Trade and Service Marks

– Benelux Convention on Intellectual Property (including its Implementing Regulations and the accompanying explanatory memorandum), signed on February 25, 2005, ratified by Belgium on March 30, 2006, by Luxembourg on May 24, 2006, and by the Netherlands on June 29, 2006, effective on September 1, 2006 and adapted to the Directive 2004/48/EC on the enforcement of intellectual property rights. It replaces the previous legislation and all articles of the law have been renumbered.
– The Protocol of August 28, 2009 of the adaptation of the Implementing Regulations to the BCIP, which modified the Articles 1.32, 1.33, 4.5 and 4.12.
– The Protocol of July 22, 2010 of the adaptation of the BCIP, which modified the Articles 2.9, 2.14 and 2.18, and introduced Article 4.4bis.
– The Protocols of June 22, 2012 and March 22, 2013 of the adaptation of the Implementing Regulations to the BCIP.
– The Protocols of July 4, 2016 and July 5, 2016 of the adaptation of the Implementing Regulations to the BCIP.
– The Protocol of September 28, 2017 of the adaptation of the Implementing Regulations to the BCIP.

Membership in International Conventions

The Benelux countries of Belgium, Luxembourg and The Netherlands are, inter alia, parties to:
– Paris Convention for the Protection of Industrial Property, Stockholm Act.
– Madrid Agreement Concerning the International Registration of Marks.
– Protocol Relating to the Madrid Agreement Concerning the International Registration of Marks.
– Nice Agreement Concerning the International Classification of Goods and Services for the Purposes of the Registration of Marks.
– Convention Establishing the World Intellectual Property Organization (WIPO).
– WTO Agreement on Trade-Related Aspects of Intellectual Property Rights (TRIPS).
– The Benelux is a member State for the protection of the European Union Trademark.
– Luxembourg and The Netherlands are members of the Vienna Agreement on the International Classification of the Figurative Elements of Marks.
– Trademark Law Treaty (TLT), since August 11, 2012, following last ratification by Luxembourg.
– Singapore Treaty on the Law of Trademarks, since January 8, 2014.


Application: may be filed at the Benelux Office for Intellectual Property in The Hague or the national administrations in The Hague, Brussels or Luxembourg. 

Foreigners and nationals not living in the country: any person who has neither a head office nor a domicile in the European Union or the European Economic Area and has not appointed an agent must provide a postal address in this territory. 

Kind of trademarks: individual or collective. 

Service marks: registrable.

Classification: international (Nice Agreement). 

Multi-class applications: possible. The basic fee covers three classes. 

Claiming of Convention priority: may be filed at the moment of the application and until one month thereafter (under the condition of making a special statement with the Office). A copy of the priority application is required with the application (certification of the priority document is not required).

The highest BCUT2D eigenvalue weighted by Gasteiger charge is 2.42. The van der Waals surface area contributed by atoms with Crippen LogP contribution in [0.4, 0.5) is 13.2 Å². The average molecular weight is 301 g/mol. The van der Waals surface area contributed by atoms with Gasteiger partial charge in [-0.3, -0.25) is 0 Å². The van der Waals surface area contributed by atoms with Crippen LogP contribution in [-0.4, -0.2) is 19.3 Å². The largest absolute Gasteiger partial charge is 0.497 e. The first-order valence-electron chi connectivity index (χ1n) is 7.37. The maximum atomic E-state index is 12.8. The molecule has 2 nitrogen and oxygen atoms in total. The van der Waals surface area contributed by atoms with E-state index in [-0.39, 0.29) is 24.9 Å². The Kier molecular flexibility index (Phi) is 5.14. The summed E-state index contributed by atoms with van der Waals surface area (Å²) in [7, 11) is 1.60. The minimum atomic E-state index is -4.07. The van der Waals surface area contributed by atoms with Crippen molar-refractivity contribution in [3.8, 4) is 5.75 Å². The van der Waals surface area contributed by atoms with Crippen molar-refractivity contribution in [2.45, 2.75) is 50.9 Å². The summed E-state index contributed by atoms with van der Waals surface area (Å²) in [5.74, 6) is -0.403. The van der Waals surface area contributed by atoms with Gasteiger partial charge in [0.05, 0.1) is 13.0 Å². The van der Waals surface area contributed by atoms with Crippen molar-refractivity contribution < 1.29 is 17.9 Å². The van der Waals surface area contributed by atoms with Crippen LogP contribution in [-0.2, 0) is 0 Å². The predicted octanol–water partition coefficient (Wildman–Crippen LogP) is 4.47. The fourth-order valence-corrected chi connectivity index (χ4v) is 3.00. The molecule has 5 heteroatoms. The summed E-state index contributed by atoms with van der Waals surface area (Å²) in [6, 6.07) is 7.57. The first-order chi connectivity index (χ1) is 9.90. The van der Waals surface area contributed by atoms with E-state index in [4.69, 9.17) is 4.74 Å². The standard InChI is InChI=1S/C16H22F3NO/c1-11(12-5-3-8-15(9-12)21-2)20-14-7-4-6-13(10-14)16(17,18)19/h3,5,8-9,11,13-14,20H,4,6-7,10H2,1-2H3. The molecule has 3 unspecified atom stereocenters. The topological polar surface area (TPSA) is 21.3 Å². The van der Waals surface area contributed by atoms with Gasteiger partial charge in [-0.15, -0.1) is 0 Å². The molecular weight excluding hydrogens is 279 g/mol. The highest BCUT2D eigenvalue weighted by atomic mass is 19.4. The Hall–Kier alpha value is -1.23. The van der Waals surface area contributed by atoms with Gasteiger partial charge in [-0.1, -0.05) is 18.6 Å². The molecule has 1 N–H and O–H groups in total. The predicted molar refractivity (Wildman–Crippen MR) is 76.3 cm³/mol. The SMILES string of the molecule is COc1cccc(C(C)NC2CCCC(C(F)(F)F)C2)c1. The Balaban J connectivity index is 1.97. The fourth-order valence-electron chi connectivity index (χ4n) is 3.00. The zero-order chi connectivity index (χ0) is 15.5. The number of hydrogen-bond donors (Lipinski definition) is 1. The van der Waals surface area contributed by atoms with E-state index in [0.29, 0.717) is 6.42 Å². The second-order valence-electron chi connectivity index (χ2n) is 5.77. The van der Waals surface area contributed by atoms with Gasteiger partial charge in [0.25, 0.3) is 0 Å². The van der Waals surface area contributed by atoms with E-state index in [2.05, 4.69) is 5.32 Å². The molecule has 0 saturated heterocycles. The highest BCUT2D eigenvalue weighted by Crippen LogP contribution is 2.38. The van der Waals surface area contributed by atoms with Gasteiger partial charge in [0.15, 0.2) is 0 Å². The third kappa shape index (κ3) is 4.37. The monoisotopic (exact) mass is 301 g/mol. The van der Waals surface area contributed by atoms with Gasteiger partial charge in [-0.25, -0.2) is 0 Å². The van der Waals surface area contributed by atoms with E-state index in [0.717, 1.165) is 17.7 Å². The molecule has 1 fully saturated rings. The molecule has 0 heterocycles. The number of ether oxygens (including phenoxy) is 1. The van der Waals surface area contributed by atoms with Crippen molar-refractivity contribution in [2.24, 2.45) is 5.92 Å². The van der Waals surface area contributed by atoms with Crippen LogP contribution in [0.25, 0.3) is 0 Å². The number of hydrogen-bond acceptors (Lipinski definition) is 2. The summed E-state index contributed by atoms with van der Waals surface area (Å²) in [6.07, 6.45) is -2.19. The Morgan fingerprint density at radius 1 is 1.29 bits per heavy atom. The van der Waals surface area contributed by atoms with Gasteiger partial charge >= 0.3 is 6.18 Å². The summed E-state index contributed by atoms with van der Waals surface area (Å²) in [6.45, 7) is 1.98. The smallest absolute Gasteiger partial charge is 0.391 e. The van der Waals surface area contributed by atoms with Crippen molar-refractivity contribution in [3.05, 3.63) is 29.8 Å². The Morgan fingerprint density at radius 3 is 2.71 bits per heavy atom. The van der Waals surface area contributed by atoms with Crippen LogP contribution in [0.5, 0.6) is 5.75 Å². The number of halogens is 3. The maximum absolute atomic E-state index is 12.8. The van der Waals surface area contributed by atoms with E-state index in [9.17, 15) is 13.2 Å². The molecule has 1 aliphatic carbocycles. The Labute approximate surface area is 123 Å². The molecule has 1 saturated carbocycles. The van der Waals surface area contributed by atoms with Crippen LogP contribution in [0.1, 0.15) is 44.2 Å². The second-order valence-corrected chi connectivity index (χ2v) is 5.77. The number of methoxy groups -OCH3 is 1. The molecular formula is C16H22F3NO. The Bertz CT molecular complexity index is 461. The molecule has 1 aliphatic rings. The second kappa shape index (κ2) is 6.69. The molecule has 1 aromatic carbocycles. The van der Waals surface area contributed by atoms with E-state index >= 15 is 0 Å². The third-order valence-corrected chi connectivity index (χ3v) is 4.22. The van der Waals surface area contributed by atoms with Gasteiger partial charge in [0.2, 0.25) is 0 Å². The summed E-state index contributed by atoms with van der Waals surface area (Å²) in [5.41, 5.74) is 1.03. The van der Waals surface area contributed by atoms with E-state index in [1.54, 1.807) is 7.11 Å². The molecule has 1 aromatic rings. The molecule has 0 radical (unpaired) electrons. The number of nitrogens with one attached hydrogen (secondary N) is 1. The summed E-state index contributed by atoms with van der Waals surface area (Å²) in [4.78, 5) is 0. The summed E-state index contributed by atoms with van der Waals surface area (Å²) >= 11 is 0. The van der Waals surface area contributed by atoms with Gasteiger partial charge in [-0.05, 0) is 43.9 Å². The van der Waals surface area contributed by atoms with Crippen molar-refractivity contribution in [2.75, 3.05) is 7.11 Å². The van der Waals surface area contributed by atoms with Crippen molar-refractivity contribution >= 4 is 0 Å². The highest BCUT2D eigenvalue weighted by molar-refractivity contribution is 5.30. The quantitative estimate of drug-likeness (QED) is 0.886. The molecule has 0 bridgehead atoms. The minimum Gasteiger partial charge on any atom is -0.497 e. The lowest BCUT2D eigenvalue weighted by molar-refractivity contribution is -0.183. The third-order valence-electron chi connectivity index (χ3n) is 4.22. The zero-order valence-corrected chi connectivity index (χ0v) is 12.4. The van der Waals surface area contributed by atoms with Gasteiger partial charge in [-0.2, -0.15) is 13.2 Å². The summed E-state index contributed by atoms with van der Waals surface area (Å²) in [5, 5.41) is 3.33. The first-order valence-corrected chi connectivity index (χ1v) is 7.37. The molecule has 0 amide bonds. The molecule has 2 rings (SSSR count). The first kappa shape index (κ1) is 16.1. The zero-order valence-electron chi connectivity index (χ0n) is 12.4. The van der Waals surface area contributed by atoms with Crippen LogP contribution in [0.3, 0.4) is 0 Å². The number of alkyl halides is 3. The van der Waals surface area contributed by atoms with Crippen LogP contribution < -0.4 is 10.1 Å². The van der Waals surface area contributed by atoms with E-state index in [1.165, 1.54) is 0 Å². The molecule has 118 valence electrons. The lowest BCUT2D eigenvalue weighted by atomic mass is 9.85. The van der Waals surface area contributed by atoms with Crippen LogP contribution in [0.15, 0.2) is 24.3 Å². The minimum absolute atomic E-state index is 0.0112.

Filing requirements for an application (to be sent to resident agent), the filing of a Benelux trademark must be in French, Dutch or English:
1. Full name and address of the applicant. If the applicant is a legal entity, mention of its legal form (e.g.: S.A., N.V., Ltd. etc.), where appropriate, the agent’s name and address or postal address (located in the EU or EEA);
2. The (type of) trademark with at least 1 reproduction of the trademark if it is a device mark;
3. An indication of the color(s); where appropriate, accompanied by the corresponding color code;
4. The list of goods and services, with an indication of the international classes;
5. For collective trademarks, the regulation of use and control;
6. The signature of the applicant or his agent;
7. Information about the Convention priority, and a copy of the priority application (this document may be filed after the application).

Examination Procedure

A formal examination as well as objections on absolute grounds (inherent registrability) are made by the Benelux Office for Intellectual Property. The applicant is informed of the (provisional) total or partial refusal and a response can be filed within a maximum term of six months (first deadline of three months, followed by an automatic extension of one month, which can be extended for another two months upon written request). Against a (definitive) partial or total refusal of the registration, an appeal before the Courts of Appeal in Brussels, The Hague or Luxembourg is possible within two months following a decision on a refusal. The Office is not entitled to refuse, on its own initiative, the registration of a trademark on the basis of prior existing rights. 

Disclaimers: not available.

Opposition to the granting of the registration is possible at the latest two months (extensions not available) after the publication of the application in the online Benelux Trademarks Register or, with regard to international (Madrid) trademarks which cover the Benelux, in the International Gazette. The opposition system was progressively introduced on the basis of the classes covered by the application. The opposition procedure is now fully applicable and all trademark applications filed as from January 1, 2006 can be opposed. The opposition procedure may be suspended upon joint request of the parties for a period of four months (extendible by the same period each time). Each party may, at any time, request that suspension be discontinued.